Former Prime Minister of Canada Stephen Harper speaks at the 2017 American Israel Public Affairs Committee (AIPAC) policy conference in Washington on March 26, 2017. THE CANADIAN PRESS/AP, Jose Luis Magana

Feds learned by accident of Harper’s plans to visit White House next week

Former prime minister Stephen Harper is reportedly planning a trip to the White House next week, bucking convention.

The Trudeau government only found out by accident that former prime minister Stephen Harper was planning to visit the White House next week in the midst of a looming trade war between Canada and the United States.

According to one senior official, Harper himself didn’t mention the visit, bucking convention by not informing the Canadian government.

Instead, the Canadian embassy in Washington got a call from John Bolton, President Donald Trump’s national security adviser, asking who would be accompanying the prime minister to the meeting on Monday.

Baffled, the embassy contacted the Prime Minister’s Office, to see if Justin Trudeau had somehow forgotten to mention he was heading to Washington.

Trudeau’s foreign policy adviser, John Hannaford, then contacted his counterpart in the White House, who eventually apologized for the mixup and explained it was former prime minister Harper who would be visiting.

Harper’s office did not respond to a request for comment and it wasn’t clear Thursday whether the meeting is still scheduled to take place Monday — one day after Canada’s retaliatory tariffs on imports of a wide range of U.S. goods, and as well as steel and aluminum, are set to come into effect.

Nor was it clear whether Harper might have been planning to meet with anyone else at the White House or what he intended to talk about.

Related: Harper plans visit to White House without telling Canadian government

Related: Two PMs in one U.S. capital to talk NAFTA

As president of the International Democrat Union, an alliance of right-of-centre political parties around the globe, there may have been any number of issues Harper would want to address, including Israel and Iran.

The visit to the U.S. capital comes amid heightened tensions between Canada and the U.S. over the prospect of a trade war.

Talks to renegotiate the North American Free Trade Agreement have stalled since Trump last month imposed a 25 per cent tariff on steel imports from Canada and a 10 per cent tariff on aluminum imports.

Trump has since threatened to impose more tariffs on Canadian-made automobiles and dairy.

And he and other administration officials have also engaged in personal attacks against Trudeau in speeches and on political talk shows and social media.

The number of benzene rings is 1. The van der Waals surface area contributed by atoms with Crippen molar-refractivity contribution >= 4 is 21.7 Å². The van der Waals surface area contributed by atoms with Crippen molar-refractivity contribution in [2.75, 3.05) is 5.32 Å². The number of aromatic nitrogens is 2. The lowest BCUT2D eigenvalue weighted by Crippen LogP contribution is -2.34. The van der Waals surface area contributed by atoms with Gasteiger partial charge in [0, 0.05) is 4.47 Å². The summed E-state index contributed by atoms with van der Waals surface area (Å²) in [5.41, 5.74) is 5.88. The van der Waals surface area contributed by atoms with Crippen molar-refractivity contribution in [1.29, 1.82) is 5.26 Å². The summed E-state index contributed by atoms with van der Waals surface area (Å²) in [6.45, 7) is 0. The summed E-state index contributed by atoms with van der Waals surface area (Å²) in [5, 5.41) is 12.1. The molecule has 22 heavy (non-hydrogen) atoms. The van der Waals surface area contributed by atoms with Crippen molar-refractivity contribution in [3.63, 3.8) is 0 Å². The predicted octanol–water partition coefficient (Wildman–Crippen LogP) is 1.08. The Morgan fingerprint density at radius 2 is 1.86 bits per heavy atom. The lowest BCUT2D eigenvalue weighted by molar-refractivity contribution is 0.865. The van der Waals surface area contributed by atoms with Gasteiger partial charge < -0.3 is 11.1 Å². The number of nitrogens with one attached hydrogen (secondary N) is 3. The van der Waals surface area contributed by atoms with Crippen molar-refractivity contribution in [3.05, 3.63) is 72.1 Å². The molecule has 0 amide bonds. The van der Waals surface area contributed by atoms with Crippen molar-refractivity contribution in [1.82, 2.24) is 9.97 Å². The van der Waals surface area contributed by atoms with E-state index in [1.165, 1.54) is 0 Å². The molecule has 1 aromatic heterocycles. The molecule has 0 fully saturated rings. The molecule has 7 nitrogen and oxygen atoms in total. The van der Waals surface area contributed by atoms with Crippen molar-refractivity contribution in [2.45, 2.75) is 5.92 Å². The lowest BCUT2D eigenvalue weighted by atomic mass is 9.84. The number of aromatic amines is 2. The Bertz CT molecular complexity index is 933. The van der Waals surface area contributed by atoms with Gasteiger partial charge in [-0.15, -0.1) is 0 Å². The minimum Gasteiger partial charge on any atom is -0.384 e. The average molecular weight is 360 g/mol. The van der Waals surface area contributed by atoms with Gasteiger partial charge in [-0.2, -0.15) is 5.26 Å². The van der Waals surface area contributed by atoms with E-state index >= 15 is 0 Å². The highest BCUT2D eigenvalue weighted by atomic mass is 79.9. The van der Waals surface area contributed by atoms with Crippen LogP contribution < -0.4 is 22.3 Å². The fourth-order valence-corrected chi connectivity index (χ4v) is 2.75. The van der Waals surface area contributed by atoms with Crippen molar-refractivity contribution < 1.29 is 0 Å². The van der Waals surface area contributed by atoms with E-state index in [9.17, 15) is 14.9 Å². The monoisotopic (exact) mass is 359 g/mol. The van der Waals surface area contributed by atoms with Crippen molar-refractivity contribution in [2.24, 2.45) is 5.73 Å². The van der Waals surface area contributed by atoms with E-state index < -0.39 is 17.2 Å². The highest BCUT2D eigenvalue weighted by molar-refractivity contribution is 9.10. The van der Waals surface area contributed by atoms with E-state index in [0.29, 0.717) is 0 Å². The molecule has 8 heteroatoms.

In Montreal on Thursday, Transport Minister Marc Garneau noted that opposition parties have united behind the government in its response to U.S. tariffs and threats of a trade war.

“We speak with one voice, and we certainly hope that will continue to be the case, and we fully expect it to be the case,” he said.

Harper was a team player earlier this month when he appeared on Fox News to defend Canada’s trade relationship with the U.S. He suggested that Canada “is the wrong target” for Trump’s wrath over unfair trade practices.

However, in a memo to clients last fall entitled “Napping on NAFTA,” Harper accused the Trudeau government of bungling negotiations on the continental trade pact.

Asked Thursday if Harper should have advised the government that he planned to visit the White House, Garneau said: “Mr Harper is a private citizen and I’m sure he’s sensitive to those things because he’s a former prime minister himself.”

The Canadian Press

Like us on Facebook and follow us on Twitter.

Just Posted

Vancouver Island brewery re-brands again after cryptic new logo failed

Victoria-based brewers said goodbye to confusing hexagon logo

B.C. Legions in need of young members to continue aiding veterans into the future

Lest we forget what thousands of men and women did to fight for Canada’s freedoms – but without new membership, many Legion chapters face dwindling numbers

Tofino’s Whitey Bernard reflects on iconic ‘Wait for me, Daddy’ photo

“It’s probably going to be with me until I drop dead.”

Mayor Josie Osborne gives inaugural address in Tofino

“The democratic process is an endless source of delight and frustration.”

Wilson’s Group acquires 16-year-old Tofino Bus service

Wilson’s Transportation continues expansion in wake of Greyhound

VIDEO: Marvel Comics’ Stan Lee dies

Marvel co-creator was well-known for making cameo appearances in superhero movies

Vancouver Island remembers

Important stories shared as Islanders salute those who made the greatest sacrifice

Nunavut urges new plan to deal with too many polar bears

Territory recommends a proposal that contradicts much of conventional scientific thinking

Shelter struggles: Landlord takes over rental unit whenever visiting B.C. town

Renter’s story highlights how hard it is to find accommodation in Revelstoke

Lack of public response threatens B.C. referendum credibility

Of the few who have voted, poll finds most rejected proportional representation

Tentative deal reached in NHL concussion lawsuit

More than 100 former players accused the league of failing to better prevent head trauma

Grim search for more fire victims; 31 dead across California

More than 8,000 firefighters battled wildfires that scorched at least 1,040 square kilometres

Politicians need to do better on social media, Trudeau says

Prime minister suggests at conference in Paris some are trying to use technology to polarize voters

Wally Buono exits CFL, stinging from painful playoff loss

B.C. Lions lost the Eastern semifinal to the Hamilton Tiger-Cats on Sunday, 48-8

Most Read